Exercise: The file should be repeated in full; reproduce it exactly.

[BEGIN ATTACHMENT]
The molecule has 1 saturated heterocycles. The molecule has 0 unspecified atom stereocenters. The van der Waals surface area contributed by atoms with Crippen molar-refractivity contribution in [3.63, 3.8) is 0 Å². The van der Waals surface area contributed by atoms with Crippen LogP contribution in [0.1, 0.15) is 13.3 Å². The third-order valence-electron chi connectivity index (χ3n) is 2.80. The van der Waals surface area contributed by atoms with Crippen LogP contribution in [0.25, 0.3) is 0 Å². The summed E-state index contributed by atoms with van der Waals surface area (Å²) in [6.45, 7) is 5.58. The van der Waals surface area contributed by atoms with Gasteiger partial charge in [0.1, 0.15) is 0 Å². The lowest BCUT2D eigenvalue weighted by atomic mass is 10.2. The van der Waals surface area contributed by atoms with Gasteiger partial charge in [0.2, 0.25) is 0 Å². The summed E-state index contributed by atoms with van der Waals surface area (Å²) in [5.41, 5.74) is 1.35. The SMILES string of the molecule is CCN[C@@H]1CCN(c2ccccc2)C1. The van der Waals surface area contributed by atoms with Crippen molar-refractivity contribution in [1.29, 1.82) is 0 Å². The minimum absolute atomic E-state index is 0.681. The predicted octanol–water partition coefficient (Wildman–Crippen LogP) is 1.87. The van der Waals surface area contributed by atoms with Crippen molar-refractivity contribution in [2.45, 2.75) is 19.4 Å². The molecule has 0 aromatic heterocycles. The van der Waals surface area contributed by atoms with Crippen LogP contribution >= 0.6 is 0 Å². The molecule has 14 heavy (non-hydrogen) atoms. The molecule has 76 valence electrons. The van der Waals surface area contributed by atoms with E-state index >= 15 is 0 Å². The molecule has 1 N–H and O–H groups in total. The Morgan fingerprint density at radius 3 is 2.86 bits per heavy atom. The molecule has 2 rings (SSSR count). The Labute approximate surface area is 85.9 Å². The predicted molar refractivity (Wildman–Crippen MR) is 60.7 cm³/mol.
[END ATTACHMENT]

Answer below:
The molecule has 1 saturated heterocycles. The molecule has 0 unspecified atom stereocenters. The van der Waals surface area contributed by atoms with Crippen molar-refractivity contribution in [3.63, 3.8) is 0 Å². The van der Waals surface area contributed by atoms with Crippen LogP contribution in [0.1, 0.15) is 13.3 Å². The third-order valence-electron chi connectivity index (χ3n) is 2.80. The van der Waals surface area contributed by atoms with Crippen LogP contribution in [0.25, 0.3) is 0 Å². The summed E-state index contributed by atoms with van der Waals surface area (Å²) in [6.45, 7) is 5.58. The van der Waals surface area contributed by atoms with Gasteiger partial charge in [0.1, 0.15) is 0 Å². The lowest BCUT2D eigenvalue weighted by atomic mass is 10.2. The van der Waals surface area contributed by atoms with Gasteiger partial charge in [0.2, 0.25) is 0 Å². The summed E-state index contributed by atoms with van der Waals surface area (Å²) in [5.41, 5.74) is 1.35. The SMILES string of the molecule is CCN[C@@H]1CCN(c2ccccc2)C1. The van der Waals surface area contributed by atoms with Crippen molar-refractivity contribution in [1.29, 1.82) is 0 Å². The minimum absolute atomic E-state index is 0.681. The predicted octanol–water partition coefficient (Wildman–Crippen LogP) is 1.87. The van der Waals surface area contributed by atoms with Crippen molar-refractivity contribution in [2.45, 2.75) is 19.4 Å². The molecule has 0 aromatic heterocycles. The van der Waals surface area contributed by atoms with Crippen LogP contribution >= 0.6 is 0 Å². The molecule has 14 heavy (non-hydrogen) atoms. The molecule has 76 valence electrons. The van der Waals surface area contributed by atoms with E-state index >= 15 is 0 Å². The molecule has 1 N–H and O–H groups in total. The Morgan fingerprint density at radius 3 is 2.86 bits per heavy atom. The molecule has 2 rings (SSSR count). The Labute approximate surface area is 85.9 Å². The predicted molar refractivity (Wildman–Crippen MR) is 60.7 cm³/mol.